In general, this entire area of taxation represents a minefield for the unwary.  Beyond concerns arising from outright fraud and other criminal activities, employers must understand the crucial distinction between trust fund-related and non-trust fund related taxes.  There are four types of employment taxes, with two classified as trust fund-related taxes and two as non-trust fund related taxes. The first two consist of the employee’s federal income taxes and the 50% share of Federal Insurance Contributions Act (“FICA”) taxes an employer is required to withhold from employee’s wages (these constitute the employee’s contributions to the Social Security and Medicare programs he or she will rely on during retirement). Non-trust fund taxes are those paid by the employer:  unemployment taxes, which the employee can redeem if he or she is laid off through no fault of his or her own, and the employer’s 50% contribution to the employee’s FICA taxes. The trust fund portion of the taxes can be assessed against the owners and responsible persons personally.

Given the amounts and types of money at stake, anybody who is responsible for payroll can wind up in significant trouble. In addition to imposing stiff penalties and interest on delinquent employment taxes, under Internal Revenue Code section 6672 the IRS can assert personal liability (i.e., the 100% trust fund recovery penalty that is triggered by intentional misclassification) for the trust fund portion of the delinquency on any and all of these “responsible persons.” Personal liability occurs regardless of the classification of the business (e.g. LLC, LLP, corporation, s-corporation). A responsible person could be anyone who has the power to ensure the trust fund taxes are paid on time, and may include middle managers, payroll supervisors, and comptrollers at the employee’s company as well as high-ranking officials at third-party payroll companies.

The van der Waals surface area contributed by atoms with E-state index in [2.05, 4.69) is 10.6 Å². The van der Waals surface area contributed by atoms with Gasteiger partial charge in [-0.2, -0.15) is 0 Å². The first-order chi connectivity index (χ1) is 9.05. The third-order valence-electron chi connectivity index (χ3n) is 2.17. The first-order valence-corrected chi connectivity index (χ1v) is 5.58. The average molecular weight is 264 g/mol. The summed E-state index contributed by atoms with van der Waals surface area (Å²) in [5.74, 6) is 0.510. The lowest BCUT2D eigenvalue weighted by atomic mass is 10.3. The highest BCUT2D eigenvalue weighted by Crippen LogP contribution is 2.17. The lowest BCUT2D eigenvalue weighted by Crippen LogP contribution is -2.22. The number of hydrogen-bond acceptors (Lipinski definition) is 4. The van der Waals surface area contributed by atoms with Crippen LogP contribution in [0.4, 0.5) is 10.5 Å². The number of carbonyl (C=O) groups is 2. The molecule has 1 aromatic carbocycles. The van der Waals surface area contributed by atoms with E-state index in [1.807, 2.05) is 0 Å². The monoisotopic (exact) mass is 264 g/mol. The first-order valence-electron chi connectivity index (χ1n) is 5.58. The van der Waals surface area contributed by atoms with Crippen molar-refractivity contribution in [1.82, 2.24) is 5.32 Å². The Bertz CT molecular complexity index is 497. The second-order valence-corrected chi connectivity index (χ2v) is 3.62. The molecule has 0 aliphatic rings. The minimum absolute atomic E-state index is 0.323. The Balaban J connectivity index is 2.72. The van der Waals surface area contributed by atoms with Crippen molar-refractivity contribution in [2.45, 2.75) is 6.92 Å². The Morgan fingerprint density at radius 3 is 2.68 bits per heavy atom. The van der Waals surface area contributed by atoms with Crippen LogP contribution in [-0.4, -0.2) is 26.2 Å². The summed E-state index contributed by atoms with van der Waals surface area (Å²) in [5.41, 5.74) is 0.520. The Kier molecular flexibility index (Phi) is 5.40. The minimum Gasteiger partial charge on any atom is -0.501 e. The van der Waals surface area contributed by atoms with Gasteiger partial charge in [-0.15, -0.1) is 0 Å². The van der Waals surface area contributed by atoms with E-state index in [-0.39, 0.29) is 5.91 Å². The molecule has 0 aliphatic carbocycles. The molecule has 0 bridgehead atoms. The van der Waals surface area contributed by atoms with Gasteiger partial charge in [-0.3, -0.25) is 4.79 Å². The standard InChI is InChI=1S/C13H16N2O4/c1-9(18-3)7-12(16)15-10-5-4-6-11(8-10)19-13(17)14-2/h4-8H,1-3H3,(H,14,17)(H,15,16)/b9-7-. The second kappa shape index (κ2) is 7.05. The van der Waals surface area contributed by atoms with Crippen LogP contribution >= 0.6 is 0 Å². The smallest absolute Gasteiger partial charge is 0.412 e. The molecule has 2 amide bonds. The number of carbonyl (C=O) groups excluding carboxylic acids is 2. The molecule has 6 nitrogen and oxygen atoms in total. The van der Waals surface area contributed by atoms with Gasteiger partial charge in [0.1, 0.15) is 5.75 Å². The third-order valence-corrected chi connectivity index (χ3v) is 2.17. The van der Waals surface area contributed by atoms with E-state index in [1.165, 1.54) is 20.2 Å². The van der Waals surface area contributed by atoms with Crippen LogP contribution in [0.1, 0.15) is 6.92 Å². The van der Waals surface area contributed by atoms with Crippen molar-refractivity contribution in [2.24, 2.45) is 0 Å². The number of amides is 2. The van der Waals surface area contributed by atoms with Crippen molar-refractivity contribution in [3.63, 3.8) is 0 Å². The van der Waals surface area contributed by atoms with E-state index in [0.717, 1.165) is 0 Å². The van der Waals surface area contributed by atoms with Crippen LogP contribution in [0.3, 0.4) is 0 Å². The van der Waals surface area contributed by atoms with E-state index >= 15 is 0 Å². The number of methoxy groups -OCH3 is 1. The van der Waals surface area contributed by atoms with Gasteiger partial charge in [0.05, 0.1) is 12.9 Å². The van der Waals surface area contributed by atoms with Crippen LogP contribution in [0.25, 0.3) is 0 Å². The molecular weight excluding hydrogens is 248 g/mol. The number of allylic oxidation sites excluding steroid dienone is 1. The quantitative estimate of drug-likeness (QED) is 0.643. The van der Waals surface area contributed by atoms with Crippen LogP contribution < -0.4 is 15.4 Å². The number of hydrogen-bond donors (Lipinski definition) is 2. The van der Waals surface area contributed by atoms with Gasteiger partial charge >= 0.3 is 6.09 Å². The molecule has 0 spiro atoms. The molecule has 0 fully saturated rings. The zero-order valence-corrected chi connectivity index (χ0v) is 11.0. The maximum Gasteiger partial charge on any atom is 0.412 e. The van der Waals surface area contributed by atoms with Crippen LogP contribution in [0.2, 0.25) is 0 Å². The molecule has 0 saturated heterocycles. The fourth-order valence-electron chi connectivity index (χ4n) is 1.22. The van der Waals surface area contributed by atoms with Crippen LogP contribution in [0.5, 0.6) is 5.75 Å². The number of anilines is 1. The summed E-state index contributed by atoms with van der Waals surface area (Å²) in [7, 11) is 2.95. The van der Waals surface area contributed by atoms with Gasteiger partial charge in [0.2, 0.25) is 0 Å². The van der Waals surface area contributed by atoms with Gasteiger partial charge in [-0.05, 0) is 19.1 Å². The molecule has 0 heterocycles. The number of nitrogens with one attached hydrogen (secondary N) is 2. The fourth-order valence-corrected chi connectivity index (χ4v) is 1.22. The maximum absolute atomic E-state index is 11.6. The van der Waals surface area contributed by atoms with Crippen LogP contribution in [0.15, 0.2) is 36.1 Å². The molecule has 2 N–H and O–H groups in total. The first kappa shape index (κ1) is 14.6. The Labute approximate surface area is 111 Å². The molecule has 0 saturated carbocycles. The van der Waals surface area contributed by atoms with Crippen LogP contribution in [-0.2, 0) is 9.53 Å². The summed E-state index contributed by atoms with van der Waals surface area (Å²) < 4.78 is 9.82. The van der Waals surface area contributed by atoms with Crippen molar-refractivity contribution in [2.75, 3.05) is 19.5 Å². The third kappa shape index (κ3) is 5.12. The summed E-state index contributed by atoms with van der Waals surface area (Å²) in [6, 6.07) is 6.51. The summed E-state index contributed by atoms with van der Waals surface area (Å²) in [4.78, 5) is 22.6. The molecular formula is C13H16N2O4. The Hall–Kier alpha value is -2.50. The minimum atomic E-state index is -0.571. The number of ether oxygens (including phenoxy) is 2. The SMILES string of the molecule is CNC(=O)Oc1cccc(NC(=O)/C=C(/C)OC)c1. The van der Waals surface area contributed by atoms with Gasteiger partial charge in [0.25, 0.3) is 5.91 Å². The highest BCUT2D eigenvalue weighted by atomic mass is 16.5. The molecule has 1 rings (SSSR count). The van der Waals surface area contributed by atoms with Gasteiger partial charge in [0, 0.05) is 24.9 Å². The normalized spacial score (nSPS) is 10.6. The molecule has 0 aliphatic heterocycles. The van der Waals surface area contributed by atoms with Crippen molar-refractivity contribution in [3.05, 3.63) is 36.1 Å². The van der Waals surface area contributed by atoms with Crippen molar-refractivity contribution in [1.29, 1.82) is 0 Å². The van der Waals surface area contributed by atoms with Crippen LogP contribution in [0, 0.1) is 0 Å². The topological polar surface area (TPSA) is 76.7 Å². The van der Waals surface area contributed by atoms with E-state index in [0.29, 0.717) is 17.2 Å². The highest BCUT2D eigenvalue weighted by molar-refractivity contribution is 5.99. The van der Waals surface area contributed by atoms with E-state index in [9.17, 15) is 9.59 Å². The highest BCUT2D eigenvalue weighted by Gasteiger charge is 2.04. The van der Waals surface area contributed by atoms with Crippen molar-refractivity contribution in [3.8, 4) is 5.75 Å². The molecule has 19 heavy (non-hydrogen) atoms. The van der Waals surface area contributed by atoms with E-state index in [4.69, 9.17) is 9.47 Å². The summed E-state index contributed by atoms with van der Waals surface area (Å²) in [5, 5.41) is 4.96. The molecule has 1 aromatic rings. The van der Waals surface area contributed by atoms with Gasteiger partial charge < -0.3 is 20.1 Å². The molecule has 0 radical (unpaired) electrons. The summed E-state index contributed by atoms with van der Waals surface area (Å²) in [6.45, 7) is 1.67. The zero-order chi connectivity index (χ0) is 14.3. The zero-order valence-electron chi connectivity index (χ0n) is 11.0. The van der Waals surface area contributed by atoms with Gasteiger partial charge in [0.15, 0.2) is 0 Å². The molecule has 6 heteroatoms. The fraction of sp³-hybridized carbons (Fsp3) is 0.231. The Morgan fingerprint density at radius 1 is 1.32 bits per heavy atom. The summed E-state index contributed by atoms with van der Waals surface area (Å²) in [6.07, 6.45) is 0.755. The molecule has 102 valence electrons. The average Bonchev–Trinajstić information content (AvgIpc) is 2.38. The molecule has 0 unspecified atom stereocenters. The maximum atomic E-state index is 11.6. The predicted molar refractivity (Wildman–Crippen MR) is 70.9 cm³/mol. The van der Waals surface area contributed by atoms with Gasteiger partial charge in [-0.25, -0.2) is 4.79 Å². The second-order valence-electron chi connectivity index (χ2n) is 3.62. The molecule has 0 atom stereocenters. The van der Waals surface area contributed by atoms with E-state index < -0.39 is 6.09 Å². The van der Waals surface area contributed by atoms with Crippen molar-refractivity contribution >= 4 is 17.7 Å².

The IRS can assert and enforce personal liability for the trust fund portion against any number of responsible persons simultaneously and will likely try to hold as many persons as possible liable. Even filing for bankruptcy won’t eliminate or reduce this liability.  Moreover, the federal Department of Labor and many state departments of labor have also begun aggressively campaigning against misclassification of employees, with 27 states as of 2015 having passed “presumptive employee status” statutes that require employers to prove that their workers are truly independent contractors.

In sum, employers seeking to maintain workforces comprised of low-risk, low-cost independent contractors must tread carefully.  Federal and state governments, along with the IRS, have devoted considerable time and resources to ensuring that employers who are trying to exploit today’s fast-evolving economy must nevertheless comply with relevant labor and revenue laws.  For a phone consultation regarding the trust fund recovery penalty, payroll taxes, or other tax matters, please contact the Law Office of Aaron Richter, PLLC, a Reno-based law firm with expertise in Tax Controversy, Business Formation, Estate Planning, and Probate.